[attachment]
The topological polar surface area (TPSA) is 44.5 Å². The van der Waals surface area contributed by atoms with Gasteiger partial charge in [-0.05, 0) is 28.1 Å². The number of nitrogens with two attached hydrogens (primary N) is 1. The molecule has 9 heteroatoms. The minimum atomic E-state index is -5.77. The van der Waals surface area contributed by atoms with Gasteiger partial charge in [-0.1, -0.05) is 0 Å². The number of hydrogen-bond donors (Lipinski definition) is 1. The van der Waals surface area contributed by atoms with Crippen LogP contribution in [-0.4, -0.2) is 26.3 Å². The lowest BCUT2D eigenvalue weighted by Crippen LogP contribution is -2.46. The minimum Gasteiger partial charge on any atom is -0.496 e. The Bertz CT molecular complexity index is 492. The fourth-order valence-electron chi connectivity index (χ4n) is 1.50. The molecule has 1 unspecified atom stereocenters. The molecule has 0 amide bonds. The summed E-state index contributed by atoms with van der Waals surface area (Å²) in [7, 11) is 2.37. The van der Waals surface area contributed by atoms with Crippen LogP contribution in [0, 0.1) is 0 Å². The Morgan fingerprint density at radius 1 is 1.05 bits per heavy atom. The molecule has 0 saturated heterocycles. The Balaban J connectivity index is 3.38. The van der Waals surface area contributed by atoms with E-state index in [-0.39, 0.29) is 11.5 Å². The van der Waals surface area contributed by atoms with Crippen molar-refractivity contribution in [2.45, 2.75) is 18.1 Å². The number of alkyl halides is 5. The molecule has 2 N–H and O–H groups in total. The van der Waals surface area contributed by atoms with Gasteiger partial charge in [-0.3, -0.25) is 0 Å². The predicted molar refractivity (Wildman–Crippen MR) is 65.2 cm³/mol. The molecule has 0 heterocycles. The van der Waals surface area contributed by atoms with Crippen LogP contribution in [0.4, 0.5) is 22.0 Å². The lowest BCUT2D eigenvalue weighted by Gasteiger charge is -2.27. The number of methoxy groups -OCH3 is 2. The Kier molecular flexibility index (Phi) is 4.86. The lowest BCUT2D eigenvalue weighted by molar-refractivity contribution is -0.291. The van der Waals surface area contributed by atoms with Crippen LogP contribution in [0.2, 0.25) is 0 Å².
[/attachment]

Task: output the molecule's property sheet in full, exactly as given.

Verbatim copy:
The topological polar surface area (TPSA) is 44.5 Å². The van der Waals surface area contributed by atoms with Gasteiger partial charge in [-0.05, 0) is 28.1 Å². The number of nitrogens with two attached hydrogens (primary N) is 1. The molecule has 9 heteroatoms. The minimum atomic E-state index is -5.77. The van der Waals surface area contributed by atoms with Gasteiger partial charge in [-0.1, -0.05) is 0 Å². The number of hydrogen-bond donors (Lipinski definition) is 1. The van der Waals surface area contributed by atoms with Crippen LogP contribution in [-0.4, -0.2) is 26.3 Å². The lowest BCUT2D eigenvalue weighted by Crippen LogP contribution is -2.46. The minimum Gasteiger partial charge on any atom is -0.496 e. The Bertz CT molecular complexity index is 492. The fourth-order valence-electron chi connectivity index (χ4n) is 1.50. The molecule has 1 unspecified atom stereocenters. The molecule has 0 amide bonds. The summed E-state index contributed by atoms with van der Waals surface area (Å²) in [7, 11) is 2.37. The van der Waals surface area contributed by atoms with Crippen LogP contribution in [0, 0.1) is 0 Å². The Morgan fingerprint density at radius 1 is 1.05 bits per heavy atom. The molecule has 0 saturated heterocycles. The Balaban J connectivity index is 3.38. The van der Waals surface area contributed by atoms with E-state index in [-0.39, 0.29) is 11.5 Å². The van der Waals surface area contributed by atoms with Crippen molar-refractivity contribution in [2.45, 2.75) is 18.1 Å². The number of alkyl halides is 5. The molecule has 2 N–H and O–H groups in total. The van der Waals surface area contributed by atoms with Gasteiger partial charge in [-0.3, -0.25) is 0 Å². The predicted molar refractivity (Wildman–Crippen MR) is 65.2 cm³/mol. The molecule has 0 heterocycles. The van der Waals surface area contributed by atoms with Crippen LogP contribution in [0.4, 0.5) is 22.0 Å². The lowest BCUT2D eigenvalue weighted by Gasteiger charge is -2.27. The number of methoxy groups -OCH3 is 2. The Kier molecular flexibility index (Phi) is 4.86. The lowest BCUT2D eigenvalue weighted by molar-refractivity contribution is -0.291. The van der Waals surface area contributed by atoms with Crippen LogP contribution in [0.2, 0.25) is 0 Å².